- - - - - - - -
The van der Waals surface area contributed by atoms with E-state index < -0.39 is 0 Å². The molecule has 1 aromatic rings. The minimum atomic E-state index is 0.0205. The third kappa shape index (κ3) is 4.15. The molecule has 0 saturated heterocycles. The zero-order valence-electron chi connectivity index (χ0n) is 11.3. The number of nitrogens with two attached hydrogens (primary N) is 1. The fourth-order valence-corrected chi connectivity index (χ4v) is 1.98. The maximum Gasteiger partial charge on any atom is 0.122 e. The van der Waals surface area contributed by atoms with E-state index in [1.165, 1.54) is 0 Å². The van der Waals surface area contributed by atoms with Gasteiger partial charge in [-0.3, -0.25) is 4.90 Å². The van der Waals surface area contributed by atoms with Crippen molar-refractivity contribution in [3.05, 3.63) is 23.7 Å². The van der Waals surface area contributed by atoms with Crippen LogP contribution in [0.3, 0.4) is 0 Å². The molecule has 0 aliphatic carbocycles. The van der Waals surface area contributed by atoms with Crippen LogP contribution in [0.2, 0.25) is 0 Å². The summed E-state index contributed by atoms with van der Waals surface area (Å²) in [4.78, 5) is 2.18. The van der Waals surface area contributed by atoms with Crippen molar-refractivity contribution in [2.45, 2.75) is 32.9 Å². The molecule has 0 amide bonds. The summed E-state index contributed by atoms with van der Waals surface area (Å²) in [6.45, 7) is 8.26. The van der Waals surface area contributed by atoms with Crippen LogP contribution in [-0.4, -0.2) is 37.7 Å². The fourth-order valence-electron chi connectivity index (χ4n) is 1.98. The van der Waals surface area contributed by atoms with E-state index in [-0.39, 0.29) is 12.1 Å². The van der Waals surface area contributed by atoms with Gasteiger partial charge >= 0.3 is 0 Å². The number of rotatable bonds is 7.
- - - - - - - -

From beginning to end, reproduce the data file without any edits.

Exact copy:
The van der Waals surface area contributed by atoms with E-state index < -0.39 is 0 Å². The molecule has 1 aromatic rings. The minimum atomic E-state index is 0.0205. The third kappa shape index (κ3) is 4.15. The molecule has 0 saturated heterocycles. The zero-order valence-electron chi connectivity index (χ0n) is 11.3. The number of nitrogens with two attached hydrogens (primary N) is 1. The fourth-order valence-corrected chi connectivity index (χ4v) is 1.98. The maximum Gasteiger partial charge on any atom is 0.122 e. The van der Waals surface area contributed by atoms with E-state index in [1.165, 1.54) is 0 Å². The van der Waals surface area contributed by atoms with Gasteiger partial charge in [-0.3, -0.25) is 4.90 Å². The van der Waals surface area contributed by atoms with Crippen molar-refractivity contribution in [3.05, 3.63) is 23.7 Å². The van der Waals surface area contributed by atoms with Crippen LogP contribution in [0.3, 0.4) is 0 Å². The molecule has 0 aliphatic carbocycles. The van der Waals surface area contributed by atoms with Crippen LogP contribution in [0.2, 0.25) is 0 Å². The summed E-state index contributed by atoms with van der Waals surface area (Å²) in [4.78, 5) is 2.18. The van der Waals surface area contributed by atoms with Crippen molar-refractivity contribution in [2.45, 2.75) is 32.9 Å². The molecule has 0 amide bonds. The summed E-state index contributed by atoms with van der Waals surface area (Å²) in [6.45, 7) is 8.26. The van der Waals surface area contributed by atoms with Crippen LogP contribution in [-0.4, -0.2) is 37.7 Å². The fourth-order valence-electron chi connectivity index (χ4n) is 1.98. The van der Waals surface area contributed by atoms with E-state index in [-0.39, 0.29) is 12.1 Å². The van der Waals surface area contributed by atoms with Gasteiger partial charge >= 0.3 is 0 Å². The number of rotatable bonds is 7.